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In the world of mold defense and mold research papers, the American College of Occupational and Environmental Medicine (ACOEM) Mold Policy Paper titled, Adverse Human Health Effects Associated with Molds in the Indoor Environment, has been used by more defense attorneys to help deny health claims by people who have been exposed to toxic mold than any other.

It has been successfully used in countless lawsuits and it has been estimated that since it was first published in 2002, that it has saved insurers and workmen’s compensation funds hundreds and hundreds of millions of dollars in claims that were denied based on the ACOEM Mold Policy Paper. This paper has also caused defense lawyers and experts to earn millions of dollars in fees.

However, there is good news to report over a decade later. The American College of Occupational and Environmental Medicine appears to have retired its Mold Policy Paper, Adverse Human Health Effects Associated with Molds in the Indoor Environment as their official position statement on mold in March of 2015.

I will get more into these most recent revelations below, but first, here is a little history of the controversy and lies surrounding this mold policy paper.

A 2007 Wall Stree Journal article titled, “Amid Mold Suits, Experts Wear Two Hats,” had detailed how the American College of Occupational and Environmental Medicine had mold policy paper written by non-physician authors who falsely claimed to prove that humans could not plausibly be exposed to enough mold toxins within a damp indoor environment to cause symptoms of ill health.

The Wall Street Journal reported, “The paper has become a key defense tool wielded by builders, landlords and insurers in litigation. It has also been used to assuage fears of parents following discovery of mold in schools. One point that rarely emerges in these cases: The paper was written by people who regularly are paid experts for the defense side in mold litigation.

These paid experts promote the legitimacy of the mold policy paper while billing as much as $700 per hour. The US Chamber of Commerce has promoted the document throughout industry by trumpeting it as scientific proof that serious mold induced illnesses are merely a result of “trial lawyers”, “media reports” and “Junk Science”.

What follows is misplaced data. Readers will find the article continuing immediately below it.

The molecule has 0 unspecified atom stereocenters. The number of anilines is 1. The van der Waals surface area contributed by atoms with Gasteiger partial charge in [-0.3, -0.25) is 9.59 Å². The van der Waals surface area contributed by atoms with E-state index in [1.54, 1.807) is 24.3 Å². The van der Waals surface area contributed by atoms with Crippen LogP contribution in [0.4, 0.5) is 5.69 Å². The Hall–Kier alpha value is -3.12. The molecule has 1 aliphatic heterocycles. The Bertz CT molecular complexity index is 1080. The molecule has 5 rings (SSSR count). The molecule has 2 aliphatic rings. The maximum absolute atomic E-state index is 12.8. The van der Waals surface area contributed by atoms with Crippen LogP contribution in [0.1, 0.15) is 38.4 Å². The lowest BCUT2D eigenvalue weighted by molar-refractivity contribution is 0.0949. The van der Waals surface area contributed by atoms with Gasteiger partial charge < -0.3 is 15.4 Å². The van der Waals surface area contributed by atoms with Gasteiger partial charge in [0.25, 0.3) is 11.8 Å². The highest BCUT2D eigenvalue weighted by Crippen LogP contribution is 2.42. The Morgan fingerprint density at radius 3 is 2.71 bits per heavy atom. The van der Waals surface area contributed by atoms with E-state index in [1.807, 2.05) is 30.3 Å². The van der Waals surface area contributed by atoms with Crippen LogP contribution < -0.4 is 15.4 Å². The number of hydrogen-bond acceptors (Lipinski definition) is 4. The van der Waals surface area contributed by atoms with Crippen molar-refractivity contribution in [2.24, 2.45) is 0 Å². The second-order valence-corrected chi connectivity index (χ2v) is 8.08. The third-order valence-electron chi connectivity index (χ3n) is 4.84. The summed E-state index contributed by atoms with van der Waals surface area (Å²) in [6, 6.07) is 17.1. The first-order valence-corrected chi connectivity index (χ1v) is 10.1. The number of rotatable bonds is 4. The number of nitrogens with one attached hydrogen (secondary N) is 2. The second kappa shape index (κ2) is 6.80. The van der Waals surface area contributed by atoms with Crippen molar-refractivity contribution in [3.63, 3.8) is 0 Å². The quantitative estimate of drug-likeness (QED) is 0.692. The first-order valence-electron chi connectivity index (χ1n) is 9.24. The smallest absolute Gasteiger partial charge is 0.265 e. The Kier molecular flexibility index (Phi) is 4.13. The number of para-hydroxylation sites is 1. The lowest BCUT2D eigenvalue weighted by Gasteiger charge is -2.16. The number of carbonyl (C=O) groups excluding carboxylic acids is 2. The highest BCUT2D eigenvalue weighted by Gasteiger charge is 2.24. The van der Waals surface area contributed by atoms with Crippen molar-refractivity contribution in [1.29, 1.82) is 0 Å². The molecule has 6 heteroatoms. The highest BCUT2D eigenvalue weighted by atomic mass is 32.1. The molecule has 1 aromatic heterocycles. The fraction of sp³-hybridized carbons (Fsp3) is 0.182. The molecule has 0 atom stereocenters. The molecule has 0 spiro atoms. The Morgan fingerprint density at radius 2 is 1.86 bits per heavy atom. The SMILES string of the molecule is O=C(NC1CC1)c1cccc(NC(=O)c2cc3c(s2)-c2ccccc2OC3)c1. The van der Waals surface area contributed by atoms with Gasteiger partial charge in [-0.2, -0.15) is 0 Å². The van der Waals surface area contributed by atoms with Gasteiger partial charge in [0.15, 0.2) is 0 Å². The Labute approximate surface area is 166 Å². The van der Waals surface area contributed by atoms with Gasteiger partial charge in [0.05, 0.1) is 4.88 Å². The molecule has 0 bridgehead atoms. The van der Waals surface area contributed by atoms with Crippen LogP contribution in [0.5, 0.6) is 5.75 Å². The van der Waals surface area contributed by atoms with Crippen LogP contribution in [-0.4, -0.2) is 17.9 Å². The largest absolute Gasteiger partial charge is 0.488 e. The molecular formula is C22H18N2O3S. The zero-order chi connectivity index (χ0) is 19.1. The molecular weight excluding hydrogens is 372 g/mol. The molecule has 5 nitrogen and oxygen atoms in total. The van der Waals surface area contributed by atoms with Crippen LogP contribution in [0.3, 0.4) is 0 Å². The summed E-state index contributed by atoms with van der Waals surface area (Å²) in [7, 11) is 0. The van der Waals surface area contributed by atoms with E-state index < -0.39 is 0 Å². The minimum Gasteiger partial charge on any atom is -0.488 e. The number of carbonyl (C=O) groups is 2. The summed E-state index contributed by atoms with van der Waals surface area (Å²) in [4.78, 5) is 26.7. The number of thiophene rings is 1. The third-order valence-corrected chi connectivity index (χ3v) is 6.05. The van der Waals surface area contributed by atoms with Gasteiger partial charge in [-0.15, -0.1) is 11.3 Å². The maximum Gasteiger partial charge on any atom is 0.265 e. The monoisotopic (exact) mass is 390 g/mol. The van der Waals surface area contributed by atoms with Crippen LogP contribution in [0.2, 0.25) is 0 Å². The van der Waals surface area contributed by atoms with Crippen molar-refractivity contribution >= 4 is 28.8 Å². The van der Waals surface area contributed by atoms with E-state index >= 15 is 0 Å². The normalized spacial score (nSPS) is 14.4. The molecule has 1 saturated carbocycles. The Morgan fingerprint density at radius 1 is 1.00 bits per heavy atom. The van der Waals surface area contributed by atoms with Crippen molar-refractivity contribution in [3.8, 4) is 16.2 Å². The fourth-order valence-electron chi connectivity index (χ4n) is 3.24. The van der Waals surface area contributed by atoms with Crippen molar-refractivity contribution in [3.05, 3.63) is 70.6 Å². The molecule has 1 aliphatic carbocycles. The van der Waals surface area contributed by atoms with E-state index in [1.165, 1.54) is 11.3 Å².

Another medical association published a policy paper in 2006, the American Academy of Allergy, Asthma and Immunology (AAAAI).  It was titled “The Medical Effects of Mold” and was simply a rehash of the ACOEM Mold Policy Paper.

The problem with this paper is that one of the paper’s authors, Jay Portnoy, chief of allergy, asthma and immunology at the Children’s Mercy Hospital in Kansas City, Mo., had told the Wall Street Journal that he “felt that there was an agenda” and the effort “seemed very biased toward denying the possibility of there being harmful effects from mold on human health.”

Portnoy also stated that parts of his contributions to the paper were rewritten without his knowledge and he even considered trying to get his name off the paper, but it was too late because they already published it.

The Wall Street Journal reports;

“A third author of the academy’s paper, Jay Portnoy, chief of allergy, asthma and immunology at the Children’s Mercy Hospital in Kansas City, Mo., says he “felt that there was an agenda” — the effort “seemed very biased toward denying the possibility of there being harmful effects from mold on human health.” He says he considered removing his name from the paper, but it was published before he could decide.

Dr. Portnoy says a section he contributed was rewritten by Dr. Saxon to be “a lot more negative.” He says the paper wrongly says mold isn’t proven to cause allergic rhinitis, with symptoms like wheezing, sore throat and sneezing.

Long time mold activist, Sharon Kramer was very instrumental in helping to get this article written in the Wall Street Journal and she had a hand in getting the American College of Occupational and Environmental Medicine mold policy paper unpublished. She had said this about the WSJ article;

“As referenced by the WSJ, to make this key finding, the authors borrowed data from one rodent study in which mold was forced into the trachea of rats. They then applied calculations to make the leap that human illness could not plausibly occur if one is exposed indoors. The leaders of ACOEM put their imprimatur on the statement. The insurance industry and its surrogates have since brandished it like the biblical jawbone of an ass. The finding carries much weight within the courts as it is portrayed to be the opinion of thousands of environmental physicians.

But the EPA and the Institute of Medicine, Damp Indoor Spaces Committee, have both identified the technique used by ACOEM to make the key conclusion, as non-acceptable methodology for determining existence or absence of human illness from indoor mold toxin exposure. The finding represents an affront to anyone with rudimentary logic skills. It is a complete non sequitur, where the premise does not support the conclusion.